Throughout the course of human history, we have been blissfully ignorant of the many close shaves we’ve had with natural disasters that could have spelled the end of our species. One such event took place a little over a century ago, resulting in one of the largest explosions ever recorded on Earth.
Surprisingly, few people were aware of this event at the time due to its remote location and the lack of communication technology. This event, known as the Tunguska Event, has sparked years of scientific curiosity and debate.
The dawn of the Tunguska Event
On a tranquil summer day in 1908, the inhabitants of the remote Siberian region of Krasnoyarsk Krai were awakened by a catastrophic explosion. This explosion was immediately followed by a shockwave that shattered windows and knocked people off their feet. The sky was then split in two by a wave of fire, an event that the inhabitants described as apocalyptic. In mere minutes, the forest was set ablaze.
The devastation aftermath
Unable to contain the forest fire due to the intensifying winds from the Pacific Ocean, the locals were forced to flee. The fire raged on for three days, leaving a desolate landscape in its wake. Over 80 million trees were destroyed, and everything within a 2,000-kilometer radius was flattened.
Experts believe that the explosion was 1000 times more powerful than the atomic bomb dropped on Hiroshima. Yet, despite this massive magnitude, the event remained largely unknown due to its remote location.
To offer you a more accurate comparison, the atomic bomb dropped on Hiroshima was the same as 15 kilotons of TNT whilst the explosion that took place at Tunguska was estimated to be around 10 megatons of TNT.
Most of the inhabitants relocated as they were afraid that such an event may occur once again. Either way, much of the wildlife which was crucial to their survival got scared away due to the huge explosion. Some believed it was a sign from the Gods.
The pursuit of answers
Thirteen years after the event, Soviet scientists ventured into the blast zone to investigate. Initially, locals blamed gold miners for the explosion, but the scientists were confident that a meteorite was responsible for the devastation. They expected to find traces of iron and other minerals, but their search came up empty. This led to a host of theories, each with its own set of questions and contradictions.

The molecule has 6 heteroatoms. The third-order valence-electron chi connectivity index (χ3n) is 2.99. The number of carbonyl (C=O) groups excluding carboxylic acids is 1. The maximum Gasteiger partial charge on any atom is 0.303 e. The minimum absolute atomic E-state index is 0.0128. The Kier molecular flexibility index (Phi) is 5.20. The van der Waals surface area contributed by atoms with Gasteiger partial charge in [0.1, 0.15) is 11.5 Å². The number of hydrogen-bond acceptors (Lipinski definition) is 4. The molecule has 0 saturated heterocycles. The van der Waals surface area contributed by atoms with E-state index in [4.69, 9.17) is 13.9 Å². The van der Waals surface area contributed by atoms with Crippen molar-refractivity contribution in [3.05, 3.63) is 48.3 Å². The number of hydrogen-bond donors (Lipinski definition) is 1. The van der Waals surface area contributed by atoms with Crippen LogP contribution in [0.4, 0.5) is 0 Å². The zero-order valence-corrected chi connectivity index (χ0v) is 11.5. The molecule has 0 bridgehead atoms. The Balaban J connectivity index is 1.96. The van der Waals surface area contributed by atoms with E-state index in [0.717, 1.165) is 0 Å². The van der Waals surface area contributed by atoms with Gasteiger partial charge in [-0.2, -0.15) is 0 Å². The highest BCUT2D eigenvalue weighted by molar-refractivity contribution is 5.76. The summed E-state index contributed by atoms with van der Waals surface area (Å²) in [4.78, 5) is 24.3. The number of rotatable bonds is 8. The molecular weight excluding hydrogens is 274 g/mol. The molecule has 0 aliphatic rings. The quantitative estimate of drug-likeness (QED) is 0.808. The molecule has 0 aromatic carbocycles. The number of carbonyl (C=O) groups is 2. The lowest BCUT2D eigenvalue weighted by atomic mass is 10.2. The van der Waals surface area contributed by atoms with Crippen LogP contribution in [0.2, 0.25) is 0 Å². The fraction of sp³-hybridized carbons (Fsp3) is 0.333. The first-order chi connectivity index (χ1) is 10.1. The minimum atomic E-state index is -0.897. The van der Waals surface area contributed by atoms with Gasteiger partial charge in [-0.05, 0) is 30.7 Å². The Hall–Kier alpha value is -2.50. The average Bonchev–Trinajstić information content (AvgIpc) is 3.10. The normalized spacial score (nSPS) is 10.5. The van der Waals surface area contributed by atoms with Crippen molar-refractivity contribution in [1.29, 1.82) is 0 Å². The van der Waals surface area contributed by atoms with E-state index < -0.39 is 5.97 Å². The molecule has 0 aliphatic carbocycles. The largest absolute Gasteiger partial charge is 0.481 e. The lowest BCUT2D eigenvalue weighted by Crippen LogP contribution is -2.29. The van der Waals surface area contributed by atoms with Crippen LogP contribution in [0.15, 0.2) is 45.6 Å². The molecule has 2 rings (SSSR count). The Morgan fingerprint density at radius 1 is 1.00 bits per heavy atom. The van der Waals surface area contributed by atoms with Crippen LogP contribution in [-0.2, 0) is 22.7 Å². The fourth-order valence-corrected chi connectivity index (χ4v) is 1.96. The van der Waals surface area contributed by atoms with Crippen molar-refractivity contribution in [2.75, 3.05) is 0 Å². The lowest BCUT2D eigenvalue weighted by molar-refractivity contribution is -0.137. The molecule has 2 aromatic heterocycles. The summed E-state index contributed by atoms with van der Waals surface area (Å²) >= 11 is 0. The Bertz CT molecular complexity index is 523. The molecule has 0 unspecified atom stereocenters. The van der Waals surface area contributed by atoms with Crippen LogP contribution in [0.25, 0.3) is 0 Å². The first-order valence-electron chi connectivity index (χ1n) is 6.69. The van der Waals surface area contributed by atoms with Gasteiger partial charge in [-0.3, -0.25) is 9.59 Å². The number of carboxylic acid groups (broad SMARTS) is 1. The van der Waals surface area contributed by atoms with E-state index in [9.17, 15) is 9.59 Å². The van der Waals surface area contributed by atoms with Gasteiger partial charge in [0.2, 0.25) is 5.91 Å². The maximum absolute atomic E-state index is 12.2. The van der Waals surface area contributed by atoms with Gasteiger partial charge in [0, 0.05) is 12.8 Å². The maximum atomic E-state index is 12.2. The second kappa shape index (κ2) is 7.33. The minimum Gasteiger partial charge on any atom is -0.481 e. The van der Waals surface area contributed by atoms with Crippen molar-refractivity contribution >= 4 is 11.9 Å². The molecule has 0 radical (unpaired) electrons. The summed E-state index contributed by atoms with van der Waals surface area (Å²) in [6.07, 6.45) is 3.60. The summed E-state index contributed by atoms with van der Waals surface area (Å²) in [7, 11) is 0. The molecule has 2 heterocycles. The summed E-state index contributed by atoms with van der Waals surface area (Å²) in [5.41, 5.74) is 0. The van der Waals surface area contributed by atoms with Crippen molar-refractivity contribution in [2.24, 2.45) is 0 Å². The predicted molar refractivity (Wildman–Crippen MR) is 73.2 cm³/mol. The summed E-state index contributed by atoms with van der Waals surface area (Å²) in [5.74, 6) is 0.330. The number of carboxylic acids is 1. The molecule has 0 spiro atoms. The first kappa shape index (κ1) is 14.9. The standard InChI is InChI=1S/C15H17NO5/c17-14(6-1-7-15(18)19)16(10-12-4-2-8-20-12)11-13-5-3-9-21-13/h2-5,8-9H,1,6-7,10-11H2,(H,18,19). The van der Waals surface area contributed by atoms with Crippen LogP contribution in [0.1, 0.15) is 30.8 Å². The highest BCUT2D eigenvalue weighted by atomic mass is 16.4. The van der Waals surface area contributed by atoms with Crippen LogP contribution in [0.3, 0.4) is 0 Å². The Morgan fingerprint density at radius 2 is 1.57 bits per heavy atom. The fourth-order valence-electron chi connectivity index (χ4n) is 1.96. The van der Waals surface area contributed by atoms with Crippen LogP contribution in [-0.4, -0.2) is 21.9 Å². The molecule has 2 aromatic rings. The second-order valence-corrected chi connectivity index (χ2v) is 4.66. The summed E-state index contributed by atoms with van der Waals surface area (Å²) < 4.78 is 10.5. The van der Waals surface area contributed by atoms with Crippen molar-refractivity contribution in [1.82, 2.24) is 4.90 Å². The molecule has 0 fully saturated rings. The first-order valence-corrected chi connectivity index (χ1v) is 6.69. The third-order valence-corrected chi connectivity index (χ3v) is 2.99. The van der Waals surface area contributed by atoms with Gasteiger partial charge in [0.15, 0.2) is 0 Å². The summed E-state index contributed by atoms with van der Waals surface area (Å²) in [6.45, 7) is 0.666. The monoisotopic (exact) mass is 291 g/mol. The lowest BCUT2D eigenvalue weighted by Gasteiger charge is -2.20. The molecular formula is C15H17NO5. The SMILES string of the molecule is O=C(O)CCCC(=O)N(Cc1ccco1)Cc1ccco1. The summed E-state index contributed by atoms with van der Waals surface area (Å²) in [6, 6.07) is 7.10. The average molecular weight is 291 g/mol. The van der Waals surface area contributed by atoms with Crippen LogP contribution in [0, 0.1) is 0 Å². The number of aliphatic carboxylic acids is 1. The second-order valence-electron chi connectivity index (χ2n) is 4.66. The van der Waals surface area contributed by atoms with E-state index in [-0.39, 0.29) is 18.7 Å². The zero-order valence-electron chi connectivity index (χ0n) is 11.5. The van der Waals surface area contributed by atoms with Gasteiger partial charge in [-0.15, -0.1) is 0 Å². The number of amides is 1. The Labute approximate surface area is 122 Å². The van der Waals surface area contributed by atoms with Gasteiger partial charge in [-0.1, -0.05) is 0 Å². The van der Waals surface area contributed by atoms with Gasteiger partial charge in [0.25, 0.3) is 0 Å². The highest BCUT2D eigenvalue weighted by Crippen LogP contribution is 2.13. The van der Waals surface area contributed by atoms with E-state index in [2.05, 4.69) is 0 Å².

The comet theory
One of the most compelling theories was proposed by British astronomer F.J.W. Whipple. He suggested that a comet not a meteor, was responsible for the Tunguska Event. Comets, which are composed of ice and dust, would have disintegrated upon entering the Earth’s atmosphere, leaving no trace of debris.
The natural gas theory
Astrophysicist Wolfgang Kundt proposed a different explanation. He suggested the explosion was a result of 10 million tons of natural gas escaping from the Earth’s crust. However, this theory struggled to account for the shockwave caused by the explosion and the lack of a large crater.
The antimatter theory
In 2009, scientists suggested that the Tunguska event may have been the result of matter and antimatter colliding in our galaxy. This would create a burst of energy capable of causing such an explosion. However, this theory was also met with skepticism.
The meteoric origin discovery
In 2013, scientists from the National Academy of Sciences of Ukraine led by Victor Kvasnytsya analyzed microscopic samples of rocks from the explosion site. The results indicated a meteoric origin, but the mystery of the missing debris remained unsolved.
The extraterrestrial theory
Alexey Zolotov, Department Head at the All-Union Institute of Geophysical Prospecting Methods, proposed an unconventional theory. He suggested that the Tunguska Event was a deliberate explosion caused by a compact nuclear device sent by extraterrestrial beings to signal their existence. This theory, while fascinating, remains speculative.
The asteroid theory
Some scientists have considered the possibility of an asteroid being responsible for the Tunguska event. A computer simulation conducted by Daniil Khrennikov at the Siberian Federal University suggested that an asteroid could have grazed Earth’s atmosphere, creating an air burst that resulted in the explosion.
The asteroid would have entered at a high speed, decelerated rapidly due to Earth’s gravitational pull, and then exited the atmosphere. The energy from this deceleration could have been transmitted to Tunguska, causing the explosion.
While this theory seems to be the most plausible, it raises a terrifying question: What if an asteroid were to strike Earth directly?